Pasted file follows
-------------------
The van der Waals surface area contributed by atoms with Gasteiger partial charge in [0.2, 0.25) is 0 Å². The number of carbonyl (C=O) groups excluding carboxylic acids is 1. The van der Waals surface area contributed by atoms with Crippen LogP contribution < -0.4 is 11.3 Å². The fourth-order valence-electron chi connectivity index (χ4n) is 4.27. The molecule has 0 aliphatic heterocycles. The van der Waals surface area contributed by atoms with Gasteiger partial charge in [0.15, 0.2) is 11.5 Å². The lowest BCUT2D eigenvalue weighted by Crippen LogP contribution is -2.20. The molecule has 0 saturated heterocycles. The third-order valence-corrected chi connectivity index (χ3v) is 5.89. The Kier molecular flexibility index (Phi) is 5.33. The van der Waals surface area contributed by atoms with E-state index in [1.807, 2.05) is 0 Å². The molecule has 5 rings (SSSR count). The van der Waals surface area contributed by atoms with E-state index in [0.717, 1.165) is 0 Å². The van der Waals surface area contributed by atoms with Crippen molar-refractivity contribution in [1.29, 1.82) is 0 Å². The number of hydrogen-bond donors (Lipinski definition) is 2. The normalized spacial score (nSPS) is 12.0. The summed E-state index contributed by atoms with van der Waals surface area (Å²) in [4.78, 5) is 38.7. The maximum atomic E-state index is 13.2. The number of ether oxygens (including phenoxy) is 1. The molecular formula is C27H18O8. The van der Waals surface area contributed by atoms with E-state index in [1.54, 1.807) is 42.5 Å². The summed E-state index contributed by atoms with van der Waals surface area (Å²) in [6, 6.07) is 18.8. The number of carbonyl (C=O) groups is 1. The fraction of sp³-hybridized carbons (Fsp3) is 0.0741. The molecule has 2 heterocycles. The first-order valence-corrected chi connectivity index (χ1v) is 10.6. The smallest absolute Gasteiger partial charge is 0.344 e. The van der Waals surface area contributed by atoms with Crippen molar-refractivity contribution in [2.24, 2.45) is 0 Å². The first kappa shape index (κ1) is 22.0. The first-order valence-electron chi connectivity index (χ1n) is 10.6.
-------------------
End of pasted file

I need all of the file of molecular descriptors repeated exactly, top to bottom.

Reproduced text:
The van der Waals surface area contributed by atoms with Gasteiger partial charge in [0.2, 0.25) is 0 Å². The number of carbonyl (C=O) groups excluding carboxylic acids is 1. The van der Waals surface area contributed by atoms with Crippen LogP contribution < -0.4 is 11.3 Å². The fourth-order valence-electron chi connectivity index (χ4n) is 4.27. The molecule has 0 aliphatic heterocycles. The van der Waals surface area contributed by atoms with Gasteiger partial charge in [0.15, 0.2) is 11.5 Å². The lowest BCUT2D eigenvalue weighted by Crippen LogP contribution is -2.20. The molecule has 0 saturated heterocycles. The third-order valence-corrected chi connectivity index (χ3v) is 5.89. The Kier molecular flexibility index (Phi) is 5.33. The van der Waals surface area contributed by atoms with E-state index in [1.807, 2.05) is 0 Å². The molecule has 5 rings (SSSR count). The van der Waals surface area contributed by atoms with E-state index in [0.717, 1.165) is 0 Å². The van der Waals surface area contributed by atoms with Crippen molar-refractivity contribution in [1.29, 1.82) is 0 Å². The number of hydrogen-bond donors (Lipinski definition) is 2. The normalized spacial score (nSPS) is 12.0. The summed E-state index contributed by atoms with van der Waals surface area (Å²) in [4.78, 5) is 38.7. The maximum atomic E-state index is 13.2. The number of ether oxygens (including phenoxy) is 1. The molecular formula is C27H18O8. The van der Waals surface area contributed by atoms with E-state index in [1.54, 1.807) is 42.5 Å². The summed E-state index contributed by atoms with van der Waals surface area (Å²) in [6, 6.07) is 18.8. The number of carbonyl (C=O) groups is 1. The fraction of sp³-hybridized carbons (Fsp3) is 0.0741. The molecule has 2 heterocycles. The first-order valence-corrected chi connectivity index (χ1v) is 10.6. The smallest absolute Gasteiger partial charge is 0.344 e. The van der Waals surface area contributed by atoms with Crippen molar-refractivity contribution in [2.24, 2.45) is 0 Å². The first kappa shape index (κ1) is 22.0. The first-order valence-electron chi connectivity index (χ1n) is 10.6.